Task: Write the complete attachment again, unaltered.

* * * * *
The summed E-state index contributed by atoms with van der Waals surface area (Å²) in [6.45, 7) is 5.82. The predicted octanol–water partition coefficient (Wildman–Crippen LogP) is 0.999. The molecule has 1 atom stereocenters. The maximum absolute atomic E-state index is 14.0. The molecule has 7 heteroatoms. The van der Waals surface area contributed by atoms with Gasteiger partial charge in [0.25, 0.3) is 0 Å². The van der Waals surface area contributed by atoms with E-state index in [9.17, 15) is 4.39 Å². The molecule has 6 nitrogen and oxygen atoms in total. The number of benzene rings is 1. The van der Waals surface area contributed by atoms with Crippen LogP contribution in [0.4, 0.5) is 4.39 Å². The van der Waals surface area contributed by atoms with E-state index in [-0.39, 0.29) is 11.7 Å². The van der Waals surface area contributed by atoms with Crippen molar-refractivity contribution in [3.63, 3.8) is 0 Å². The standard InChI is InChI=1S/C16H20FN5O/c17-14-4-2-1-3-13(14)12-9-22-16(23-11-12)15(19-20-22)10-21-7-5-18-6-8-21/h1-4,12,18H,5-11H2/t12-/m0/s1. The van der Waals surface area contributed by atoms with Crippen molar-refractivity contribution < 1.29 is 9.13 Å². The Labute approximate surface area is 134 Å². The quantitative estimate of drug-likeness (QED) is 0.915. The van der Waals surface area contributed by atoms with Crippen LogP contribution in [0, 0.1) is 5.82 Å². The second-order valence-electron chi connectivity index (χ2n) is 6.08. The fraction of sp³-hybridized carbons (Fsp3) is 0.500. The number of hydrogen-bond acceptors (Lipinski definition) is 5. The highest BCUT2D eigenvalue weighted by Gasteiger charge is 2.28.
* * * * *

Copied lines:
The summed E-state index contributed by atoms with van der Waals surface area (Å²) in [6.45, 7) is 5.82. The predicted octanol–water partition coefficient (Wildman–Crippen LogP) is 0.999. The molecule has 1 atom stereocenters. The maximum absolute atomic E-state index is 14.0. The molecule has 7 heteroatoms. The van der Waals surface area contributed by atoms with Gasteiger partial charge in [0.25, 0.3) is 0 Å². The van der Waals surface area contributed by atoms with E-state index in [9.17, 15) is 4.39 Å². The molecule has 6 nitrogen and oxygen atoms in total. The number of benzene rings is 1. The van der Waals surface area contributed by atoms with Crippen LogP contribution in [0.4, 0.5) is 4.39 Å². The van der Waals surface area contributed by atoms with E-state index in [-0.39, 0.29) is 11.7 Å². The van der Waals surface area contributed by atoms with Crippen molar-refractivity contribution in [3.63, 3.8) is 0 Å². The standard InChI is InChI=1S/C16H20FN5O/c17-14-4-2-1-3-13(14)12-9-22-16(23-11-12)15(19-20-22)10-21-7-5-18-6-8-21/h1-4,12,18H,5-11H2/t12-/m0/s1. The van der Waals surface area contributed by atoms with Crippen molar-refractivity contribution < 1.29 is 9.13 Å². The Labute approximate surface area is 134 Å². The quantitative estimate of drug-likeness (QED) is 0.915. The van der Waals surface area contributed by atoms with Crippen LogP contribution in [0, 0.1) is 5.82 Å². The second-order valence-electron chi connectivity index (χ2n) is 6.08. The fraction of sp³-hybridized carbons (Fsp3) is 0.500. The number of hydrogen-bond acceptors (Lipinski definition) is 5. The highest BCUT2D eigenvalue weighted by Gasteiger charge is 2.28.